Quarterback Tim Tebow has brought the Denver Broncos back to life. This offseason, critics were basically destroying Tebow and commenting negatively on his playing style, throwing motion and passing continuously.
But after a lifeless 1-4 start to this season under Kyle Orton, Tebow came into the picture. He had a miraculous season debut against the Miami Dolphins, overcoming a 15-point fourth quarter deficit and winning in overtime.
A week later, Tebow got whooped by the Detroit Lions, and once again critics were all over him.
A week after their Detroit game, the Broncos continued to pull out unlikely comebacks for the most part of the season. They went on a hot streak, and seemed unstoppable until they played the New England Patriots.
They played at a high level in the first quarter, but their play decreased and they eventually lost the ball game. Denver lost two more following that game.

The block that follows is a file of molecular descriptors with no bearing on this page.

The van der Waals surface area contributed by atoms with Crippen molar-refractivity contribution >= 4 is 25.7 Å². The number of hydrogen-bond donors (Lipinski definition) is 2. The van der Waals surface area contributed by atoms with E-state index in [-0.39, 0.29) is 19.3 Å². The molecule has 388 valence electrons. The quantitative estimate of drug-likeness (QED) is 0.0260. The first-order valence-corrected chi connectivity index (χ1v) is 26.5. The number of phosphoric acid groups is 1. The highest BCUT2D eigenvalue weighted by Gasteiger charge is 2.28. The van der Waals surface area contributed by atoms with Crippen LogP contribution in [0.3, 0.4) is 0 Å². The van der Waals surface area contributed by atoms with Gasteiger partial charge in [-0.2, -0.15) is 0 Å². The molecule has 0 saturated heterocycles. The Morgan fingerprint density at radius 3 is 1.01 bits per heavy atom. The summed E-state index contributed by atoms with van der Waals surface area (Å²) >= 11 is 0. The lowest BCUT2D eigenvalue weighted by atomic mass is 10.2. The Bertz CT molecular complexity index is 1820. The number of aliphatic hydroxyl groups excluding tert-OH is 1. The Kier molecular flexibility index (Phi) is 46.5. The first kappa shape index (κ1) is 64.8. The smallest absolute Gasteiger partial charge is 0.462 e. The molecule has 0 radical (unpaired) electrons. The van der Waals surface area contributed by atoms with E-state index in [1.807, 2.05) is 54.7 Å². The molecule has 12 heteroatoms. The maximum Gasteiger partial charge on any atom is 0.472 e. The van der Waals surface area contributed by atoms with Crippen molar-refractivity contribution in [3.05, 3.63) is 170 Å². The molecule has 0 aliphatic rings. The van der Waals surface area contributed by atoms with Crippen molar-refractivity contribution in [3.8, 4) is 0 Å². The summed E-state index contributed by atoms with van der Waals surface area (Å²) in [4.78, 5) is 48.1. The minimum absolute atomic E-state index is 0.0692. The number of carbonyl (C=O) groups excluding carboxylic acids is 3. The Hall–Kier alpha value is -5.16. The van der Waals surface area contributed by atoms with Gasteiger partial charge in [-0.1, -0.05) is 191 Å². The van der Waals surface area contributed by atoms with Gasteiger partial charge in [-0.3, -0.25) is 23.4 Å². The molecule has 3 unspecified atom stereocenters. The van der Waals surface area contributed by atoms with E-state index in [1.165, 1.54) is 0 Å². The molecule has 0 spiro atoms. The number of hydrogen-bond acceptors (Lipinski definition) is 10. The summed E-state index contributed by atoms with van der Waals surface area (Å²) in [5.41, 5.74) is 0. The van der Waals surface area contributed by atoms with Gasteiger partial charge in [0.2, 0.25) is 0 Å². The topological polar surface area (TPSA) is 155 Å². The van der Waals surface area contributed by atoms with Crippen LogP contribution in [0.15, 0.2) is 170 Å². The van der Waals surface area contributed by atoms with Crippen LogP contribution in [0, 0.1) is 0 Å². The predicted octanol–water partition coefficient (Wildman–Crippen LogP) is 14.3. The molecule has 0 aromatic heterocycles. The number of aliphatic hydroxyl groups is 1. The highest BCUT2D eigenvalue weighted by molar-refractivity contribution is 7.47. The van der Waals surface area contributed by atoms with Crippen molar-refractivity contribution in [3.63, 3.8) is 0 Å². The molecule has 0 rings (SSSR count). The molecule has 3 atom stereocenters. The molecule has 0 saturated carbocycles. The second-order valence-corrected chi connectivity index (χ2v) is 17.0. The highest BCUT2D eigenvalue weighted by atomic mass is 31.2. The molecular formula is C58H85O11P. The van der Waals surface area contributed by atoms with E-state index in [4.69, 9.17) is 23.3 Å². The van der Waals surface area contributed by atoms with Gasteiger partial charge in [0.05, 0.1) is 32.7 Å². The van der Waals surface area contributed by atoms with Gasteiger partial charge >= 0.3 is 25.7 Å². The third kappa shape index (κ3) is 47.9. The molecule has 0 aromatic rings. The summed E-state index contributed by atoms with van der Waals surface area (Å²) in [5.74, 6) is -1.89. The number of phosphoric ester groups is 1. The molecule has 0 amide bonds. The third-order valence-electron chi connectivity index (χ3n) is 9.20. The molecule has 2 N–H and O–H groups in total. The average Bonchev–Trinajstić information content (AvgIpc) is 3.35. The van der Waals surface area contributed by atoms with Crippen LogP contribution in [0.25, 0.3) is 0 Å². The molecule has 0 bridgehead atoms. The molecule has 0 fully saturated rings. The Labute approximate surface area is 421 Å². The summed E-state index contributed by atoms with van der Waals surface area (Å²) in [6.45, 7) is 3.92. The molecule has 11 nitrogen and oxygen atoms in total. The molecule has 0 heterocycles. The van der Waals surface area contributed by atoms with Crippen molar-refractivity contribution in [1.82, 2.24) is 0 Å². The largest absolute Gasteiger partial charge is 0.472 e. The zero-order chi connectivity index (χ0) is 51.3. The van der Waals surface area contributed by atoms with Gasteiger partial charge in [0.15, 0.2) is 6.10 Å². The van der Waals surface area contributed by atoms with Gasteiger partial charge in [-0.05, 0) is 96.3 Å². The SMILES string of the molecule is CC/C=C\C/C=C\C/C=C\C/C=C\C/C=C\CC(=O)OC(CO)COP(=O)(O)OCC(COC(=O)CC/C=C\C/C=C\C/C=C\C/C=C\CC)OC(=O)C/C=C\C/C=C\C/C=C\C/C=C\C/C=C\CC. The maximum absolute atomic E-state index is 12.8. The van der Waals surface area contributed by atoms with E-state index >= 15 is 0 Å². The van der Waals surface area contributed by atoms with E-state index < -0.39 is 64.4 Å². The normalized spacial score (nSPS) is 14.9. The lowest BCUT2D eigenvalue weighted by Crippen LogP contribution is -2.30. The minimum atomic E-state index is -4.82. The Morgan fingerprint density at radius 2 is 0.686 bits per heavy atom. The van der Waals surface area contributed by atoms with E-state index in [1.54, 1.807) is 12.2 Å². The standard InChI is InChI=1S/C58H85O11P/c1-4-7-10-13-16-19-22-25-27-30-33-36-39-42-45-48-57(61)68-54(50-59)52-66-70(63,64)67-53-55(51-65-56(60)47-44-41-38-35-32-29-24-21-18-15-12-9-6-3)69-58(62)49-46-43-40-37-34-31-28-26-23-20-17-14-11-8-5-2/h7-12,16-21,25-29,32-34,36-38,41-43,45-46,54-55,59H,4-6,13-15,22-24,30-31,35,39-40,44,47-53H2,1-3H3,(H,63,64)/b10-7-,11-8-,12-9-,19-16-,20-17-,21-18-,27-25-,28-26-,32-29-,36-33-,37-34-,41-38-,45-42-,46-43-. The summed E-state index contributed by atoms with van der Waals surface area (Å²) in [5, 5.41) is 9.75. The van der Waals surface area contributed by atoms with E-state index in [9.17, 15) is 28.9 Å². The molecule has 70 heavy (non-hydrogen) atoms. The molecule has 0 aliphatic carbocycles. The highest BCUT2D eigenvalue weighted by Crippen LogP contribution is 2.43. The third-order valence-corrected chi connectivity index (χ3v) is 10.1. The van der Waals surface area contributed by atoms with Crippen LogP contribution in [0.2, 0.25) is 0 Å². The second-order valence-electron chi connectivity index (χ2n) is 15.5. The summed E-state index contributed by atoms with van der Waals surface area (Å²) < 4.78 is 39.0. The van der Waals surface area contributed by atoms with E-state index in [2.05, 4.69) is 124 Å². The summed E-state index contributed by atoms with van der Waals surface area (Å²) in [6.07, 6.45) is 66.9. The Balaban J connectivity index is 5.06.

However, in the struggling AFC West division, the Broncos found themselves in the playoffs. Against Pittsburgh in the AFC Wild Card game, they thrilled the crowd with their fourth OT win of the season. Tebow had a career game, as he threw for over 300 yards against a fabulous defense.
Even though Tebow put up those Quarterback-like numbers, he should not be counted as a Quarterback respectably. Nor should he be called a Fullback. Tebow is his own position. He throws solidly, but also grounds and pounds like he plays in the 1920s.
He plays football so uniquely that he can't be categorized. You could say Michael Vick plays his own unique position, but that would be wrong. He is a Quarterback with lightning speed. Tebow, however, has the qualities of a Quarterback, Fullback, Tailback and Tight End.
Tebow is a proven asset for the Broncos, and he is a dangerous threat in the playoffs for the sole reason that there is no other player in the entire league who can simulate how he plays.
Tebow's style is unpredictable, and it will be a fantastic matchup to see how Belichick responds to Tebow's success last week.